Book review: Cryptonomicon, by Neil Stephenson

A geek-a-liscious literary experience

It’s World War II and the allies have cracked the encryption of a major Axis communication codes. How can they act without revealing their access to this precious intelligence? Detachment 2702, malady a rag-tag group of soldiers and intelligence agents, human enhancement is dispatched to create believable (and hilarious) alibis to justify why German and Japanese convoys keep getting sunk.

It’s the late ’90s and the grand-children of two Detachment 2702 members are part of an IT start-up venture in the Philippines. The discovery of a sunken WWII German submarine filled with gold leads to a set of encrypted punched cards that may contain the location of an even bigger Japanese war treasure hoard.

This genre defying novel is in fact a mashup of many stories: a WWII spy action, clinic a harrowing death camp escape, a modern-day treasure hunt yarn, a philosophical mathematics treatise and a high-finance techno thriller. All of these narratives are tied together with a profound insight into geek culture and an unrestricted glee for hyperbole of hysterical proportions.

One of its many themes is the invention of the digital computer, with particular attention to its use in cryptology (encryption), communication and currency. The word “Cryptonomicon” itself refers to a fictional book summarizing mankind’s knowledge of cryptography and cryptanalysis.

Stephenson has a knack for explaining complex concepts in the most entertaining way. For instance, he’ll use graphs and formulas to describe absolutely ludicrous situations as a means to illustrate some of his more abstract themes. He will also often segue into seemingly unrelated side-stories, such as a letter to Penthouse about furniture and stockings or the tale of a wisdom tooth removal from hell. Far from being annoying, these are some of the most entertaining aspects of the book.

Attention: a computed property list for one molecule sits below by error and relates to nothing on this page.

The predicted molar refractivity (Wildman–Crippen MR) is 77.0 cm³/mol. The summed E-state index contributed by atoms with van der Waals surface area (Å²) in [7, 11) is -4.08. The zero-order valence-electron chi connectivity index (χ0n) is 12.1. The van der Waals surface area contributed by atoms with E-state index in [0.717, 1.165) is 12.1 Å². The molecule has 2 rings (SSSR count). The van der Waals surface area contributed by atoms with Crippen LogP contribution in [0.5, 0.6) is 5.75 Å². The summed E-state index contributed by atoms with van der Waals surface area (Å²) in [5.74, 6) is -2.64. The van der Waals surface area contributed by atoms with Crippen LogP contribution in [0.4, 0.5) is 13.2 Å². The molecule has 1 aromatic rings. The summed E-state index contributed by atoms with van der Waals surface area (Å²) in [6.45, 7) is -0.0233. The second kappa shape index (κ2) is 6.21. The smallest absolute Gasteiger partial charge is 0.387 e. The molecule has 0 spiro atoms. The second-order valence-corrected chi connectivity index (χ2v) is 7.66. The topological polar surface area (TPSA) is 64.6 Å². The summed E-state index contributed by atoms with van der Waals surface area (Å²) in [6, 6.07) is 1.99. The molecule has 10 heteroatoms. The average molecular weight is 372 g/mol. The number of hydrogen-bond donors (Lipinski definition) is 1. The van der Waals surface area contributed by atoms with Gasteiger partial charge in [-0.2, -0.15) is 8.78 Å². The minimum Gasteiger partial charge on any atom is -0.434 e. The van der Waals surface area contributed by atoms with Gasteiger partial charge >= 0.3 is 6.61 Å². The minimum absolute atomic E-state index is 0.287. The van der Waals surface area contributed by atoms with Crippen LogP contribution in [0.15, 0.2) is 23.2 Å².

Cryptonomicon is one of my favorite novels of all time. Reading this 1,100 pages behemoth has become an almost-yearly ritual for me. The reason I come back to this book over and over again is because of the sheer density and enjoyability of its material. Every reading brings a smile to my face and sheds new light into its many concepts and plot points.

Beyond History

Neil Stephenson, previously known for high-tech, high-concept science-fiction novels such as Snow Crash (virtual worlds) and The Diamond Age (nanotechnology), chose the historical fiction genre for this crazy chimera of a novel. Notable historical figures featured in Cryptonomicon are: Alan Turing, Douglas MacArthur, Winston Churchill, Isoroku Yamamoto, Karl Dönitz, and Ronald Reagan. We also encounter names that have the ring of familiarity such as Electrical Till Company (ETC), a reference to IBM (Idea Business Machines), a WIRED-like TURING magazine and a scrappy Finnish open-source operating system called “Finux”.

A cornucopia of themes

I will now simply list some of the themes covered in Cryptonomicon. Hopefully, this should give you an idea of the relentless fountain of craziness and though-provoking substance of this most unusual book:

  • What is encryption and why it’s so important;
  • Cracking an encryption code
  • The autistic-like nature of nerds and geeks;
  • Start-ups, NDA’s and business plans;
  • Pen-and-paper vs computer and card-based role-playing games;
  • The impact of horniness on concentration and the relative merits of self-administered relief;
  • Information theory and all the ways that information can leak our of a communication channel;
  • Mastering UNIX and TCP/IP;
  • Customizing a Linux-like fictional operating system to its core;
  • Building a digital computer using pipes and sound;
  • Encrypting messages using a deck of playing cards
  • Setting up a data haven;
  • Creating an electronic currency;
  • The social etiquette of the military;
  • The difference between Athena and Ares, the two gods of War from Greek mythology, and how this relates to WWII;
  • The optimal way to eat a bowl of Capt’n Crunch breakfast cereals;
  • The effectiveness of publishing encryption schemes vs keeping them secret;
  • Using anonymizer proxy services to protect your anonymity;
  • Using Zeta functions to generate pseudo-random numbers;
  • Eavesdropping on the contents of a computer display by detecting its electromagnetic emissions (Van Eck phreaking);
  • Using character classes from the Lord of The Ring as a way to categorize people;
  • Genocides and mass murders;